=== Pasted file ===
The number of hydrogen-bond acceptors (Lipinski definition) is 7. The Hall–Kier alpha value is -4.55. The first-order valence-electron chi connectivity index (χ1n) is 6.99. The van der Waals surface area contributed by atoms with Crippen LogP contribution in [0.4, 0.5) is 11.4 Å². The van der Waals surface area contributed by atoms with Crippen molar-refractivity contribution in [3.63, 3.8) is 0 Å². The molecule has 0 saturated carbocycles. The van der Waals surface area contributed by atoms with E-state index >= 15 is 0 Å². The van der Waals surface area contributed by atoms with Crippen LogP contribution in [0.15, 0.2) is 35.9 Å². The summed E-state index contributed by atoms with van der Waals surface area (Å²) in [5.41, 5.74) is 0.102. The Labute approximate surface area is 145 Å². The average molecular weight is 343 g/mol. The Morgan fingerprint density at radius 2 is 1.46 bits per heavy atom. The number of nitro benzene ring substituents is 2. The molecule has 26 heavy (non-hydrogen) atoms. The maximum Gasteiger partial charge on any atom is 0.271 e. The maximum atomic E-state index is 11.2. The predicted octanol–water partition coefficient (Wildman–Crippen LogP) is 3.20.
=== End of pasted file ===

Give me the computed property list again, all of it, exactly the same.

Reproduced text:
The number of hydrogen-bond acceptors (Lipinski definition) is 7. The Hall–Kier alpha value is -4.55. The first-order valence-electron chi connectivity index (χ1n) is 6.99. The van der Waals surface area contributed by atoms with Crippen LogP contribution in [0.4, 0.5) is 11.4 Å². The van der Waals surface area contributed by atoms with Crippen molar-refractivity contribution in [3.63, 3.8) is 0 Å². The molecule has 0 saturated carbocycles. The van der Waals surface area contributed by atoms with E-state index >= 15 is 0 Å². The van der Waals surface area contributed by atoms with Crippen LogP contribution in [0.15, 0.2) is 35.9 Å². The summed E-state index contributed by atoms with van der Waals surface area (Å²) in [5.41, 5.74) is 0.102. The Labute approximate surface area is 145 Å². The average molecular weight is 343 g/mol. The Morgan fingerprint density at radius 2 is 1.46 bits per heavy atom. The number of nitro benzene ring substituents is 2. The molecule has 26 heavy (non-hydrogen) atoms. The maximum Gasteiger partial charge on any atom is 0.271 e. The maximum atomic E-state index is 11.2. The predicted octanol–water partition coefficient (Wildman–Crippen LogP) is 3.20.